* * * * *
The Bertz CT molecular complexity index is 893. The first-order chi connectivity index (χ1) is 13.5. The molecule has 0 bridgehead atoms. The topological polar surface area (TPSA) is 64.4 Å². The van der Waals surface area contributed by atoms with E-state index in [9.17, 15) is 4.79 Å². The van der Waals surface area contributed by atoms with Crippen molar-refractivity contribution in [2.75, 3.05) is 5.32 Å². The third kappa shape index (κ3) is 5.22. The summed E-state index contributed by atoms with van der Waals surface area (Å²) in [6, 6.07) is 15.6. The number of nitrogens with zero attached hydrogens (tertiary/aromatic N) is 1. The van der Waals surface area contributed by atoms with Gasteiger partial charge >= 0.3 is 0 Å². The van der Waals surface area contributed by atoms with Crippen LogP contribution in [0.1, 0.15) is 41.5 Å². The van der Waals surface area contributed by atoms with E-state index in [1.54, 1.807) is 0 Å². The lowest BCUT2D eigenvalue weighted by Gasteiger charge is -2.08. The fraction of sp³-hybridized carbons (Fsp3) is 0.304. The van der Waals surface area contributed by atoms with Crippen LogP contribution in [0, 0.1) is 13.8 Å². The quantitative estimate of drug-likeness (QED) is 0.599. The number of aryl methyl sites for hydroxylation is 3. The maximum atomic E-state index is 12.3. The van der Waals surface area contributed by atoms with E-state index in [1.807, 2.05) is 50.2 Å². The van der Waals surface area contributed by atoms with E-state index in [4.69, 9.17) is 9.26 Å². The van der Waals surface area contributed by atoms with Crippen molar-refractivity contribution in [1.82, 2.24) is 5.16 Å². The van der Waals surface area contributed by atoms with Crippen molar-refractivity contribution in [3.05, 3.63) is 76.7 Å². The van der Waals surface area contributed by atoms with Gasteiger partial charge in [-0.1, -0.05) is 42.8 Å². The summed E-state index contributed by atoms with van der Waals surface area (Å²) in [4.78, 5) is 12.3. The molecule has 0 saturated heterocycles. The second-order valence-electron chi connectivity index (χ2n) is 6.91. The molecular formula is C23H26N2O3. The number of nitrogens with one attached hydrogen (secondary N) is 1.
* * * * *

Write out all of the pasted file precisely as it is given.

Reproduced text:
The Bertz CT molecular complexity index is 893. The first-order chi connectivity index (χ1) is 13.5. The molecule has 0 bridgehead atoms. The topological polar surface area (TPSA) is 64.4 Å². The van der Waals surface area contributed by atoms with E-state index in [9.17, 15) is 4.79 Å². The van der Waals surface area contributed by atoms with Crippen molar-refractivity contribution in [2.75, 3.05) is 5.32 Å². The third kappa shape index (κ3) is 5.22. The summed E-state index contributed by atoms with van der Waals surface area (Å²) in [6, 6.07) is 15.6. The number of nitrogens with zero attached hydrogens (tertiary/aromatic N) is 1. The van der Waals surface area contributed by atoms with Gasteiger partial charge >= 0.3 is 0 Å². The van der Waals surface area contributed by atoms with Crippen LogP contribution in [0.1, 0.15) is 41.5 Å². The van der Waals surface area contributed by atoms with E-state index in [1.54, 1.807) is 0 Å². The lowest BCUT2D eigenvalue weighted by Gasteiger charge is -2.08. The fraction of sp³-hybridized carbons (Fsp3) is 0.304. The van der Waals surface area contributed by atoms with Crippen LogP contribution in [0, 0.1) is 13.8 Å². The quantitative estimate of drug-likeness (QED) is 0.599. The number of aryl methyl sites for hydroxylation is 3. The maximum atomic E-state index is 12.3. The van der Waals surface area contributed by atoms with E-state index in [1.807, 2.05) is 50.2 Å². The van der Waals surface area contributed by atoms with E-state index in [4.69, 9.17) is 9.26 Å². The van der Waals surface area contributed by atoms with Crippen molar-refractivity contribution in [1.82, 2.24) is 5.16 Å². The van der Waals surface area contributed by atoms with Crippen molar-refractivity contribution in [3.05, 3.63) is 76.7 Å². The van der Waals surface area contributed by atoms with Gasteiger partial charge in [-0.1, -0.05) is 42.8 Å². The summed E-state index contributed by atoms with van der Waals surface area (Å²) in [4.78, 5) is 12.3. The molecule has 0 saturated heterocycles. The second-order valence-electron chi connectivity index (χ2n) is 6.91. The molecular formula is C23H26N2O3. The number of nitrogens with one attached hydrogen (secondary N) is 1.